Attorney explains: capital requirements of a LLC

Since the enforcement of the first Commercial Code in 1995, Estonian law has required all private limited companies to have a certain minimum share capital.

Originally, this amount was 40,000 kroons, which was a considerable sum at the time. After the adoption of the euro, it became 2,500 euros, and for natural persons, the option to postpone the capital contribution indefinitely was created, meaning the establishment of a private limited company without making the contribution.

The created option proved to be very popular among founders, and subsequently, the majority of private limited companies were established without a capital contribution. Now the time has come when the minimum capital requirement has been completely abolished.

Capital requirement

Throughout history, the obligation to make a certain amount of share capital contribution has primarily served the purpose of protecting the creditors of the private limited company. The size of the share capital was a kind of indication of the company's solvency because it showed the extent to which the company had assets. If the net assets of the private limited company fell below the minimum capital requirement specified by law, the shareholders had to quickly resolve the situation, and broadly speaking, the principle of "liquidate or recapitalize" applied.

Since the requirement to maintain net assets always had to be fulfilled, this provided creditors with the assurance that even if the company failed, at least to the extent corresponding to the minimum capital, their claims would still be satisfied.

The situation changed when the Commercial Code introduced the option to establish a private limited company without making a capital contribution. Since these companies established without contributions had no net assets, they could not be subject to the same requirements as conventional private limited companies. However, this meant that the interests of creditors were no longer protected in the same way as in the case of conventional private limited companies.

In the case of private limited companies established in this new way, the interests of creditors were secured through monetary claims against the shareholders instead of paid-up capital. Until the shareholders had fully paid their contributions, they were personally liable for the company's obligations to the extent of their unpaid contributions. A similar model of creditor protection has been used as a reference point for abolishing the minimum capital requirement.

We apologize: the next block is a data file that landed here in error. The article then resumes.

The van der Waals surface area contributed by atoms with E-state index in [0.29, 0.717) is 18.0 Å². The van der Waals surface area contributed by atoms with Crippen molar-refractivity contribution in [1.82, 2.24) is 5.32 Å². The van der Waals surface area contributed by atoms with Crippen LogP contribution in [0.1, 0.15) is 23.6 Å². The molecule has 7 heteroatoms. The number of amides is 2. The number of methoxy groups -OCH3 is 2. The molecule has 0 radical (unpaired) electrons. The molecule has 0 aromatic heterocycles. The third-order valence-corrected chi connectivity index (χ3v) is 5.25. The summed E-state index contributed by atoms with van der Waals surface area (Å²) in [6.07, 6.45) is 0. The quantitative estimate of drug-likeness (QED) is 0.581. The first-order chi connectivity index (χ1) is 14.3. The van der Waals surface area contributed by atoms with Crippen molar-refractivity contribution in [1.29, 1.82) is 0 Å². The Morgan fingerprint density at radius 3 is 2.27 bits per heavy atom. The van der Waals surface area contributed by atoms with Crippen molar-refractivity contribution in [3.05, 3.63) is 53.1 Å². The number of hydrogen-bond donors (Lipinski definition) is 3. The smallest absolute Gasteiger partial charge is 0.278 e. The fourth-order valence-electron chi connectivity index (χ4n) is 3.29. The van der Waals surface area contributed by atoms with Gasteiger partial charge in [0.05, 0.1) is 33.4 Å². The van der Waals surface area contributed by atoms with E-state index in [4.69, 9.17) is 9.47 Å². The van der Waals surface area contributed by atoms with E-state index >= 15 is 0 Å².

New rules

Starting from January 1, 2023, the Commercial Code no longer directly stipulates the minimum size of share capital. However, indirectly, such a requirement can still be inferred from the fact that the smallest nominal value of a share is one cent, and payment for a share must be at least its nominal value. Nevertheless, the obligation to make a contribution equivalent to one cent could indeed be considered so symbolic that it could be referred to as the absence of a minimum capital requirement in the explanatory memorandum of the law proposal. However, how is creditor protection ensured when the share capital of a private limited company is one cent?

In broad terms, the essence of the law has not actually changed, and the magical figure remains at 2,500 euros. This means that in substance, the newly established company still needs to be capitalized to the same extent, and if it isn't, the shareholders are personally liable with their assets. This corresponding rule has been added to the Bankruptcy Act, stating that if the share capital of a private limited company is below 2,500 euros and the temporary administrator fails to satisfy their claim from the debtor's other assets, the temporary administrator has the right to demand payment and reimbursement of expenses from the shareholders to the extent that falls between the share capital of the private limited company and 2,500 euros. In other words, just as in the case of private limited companies established without contributions, the shareholders' liability applies to the same extent, even in the event of the termination of bankruptcy proceedings.

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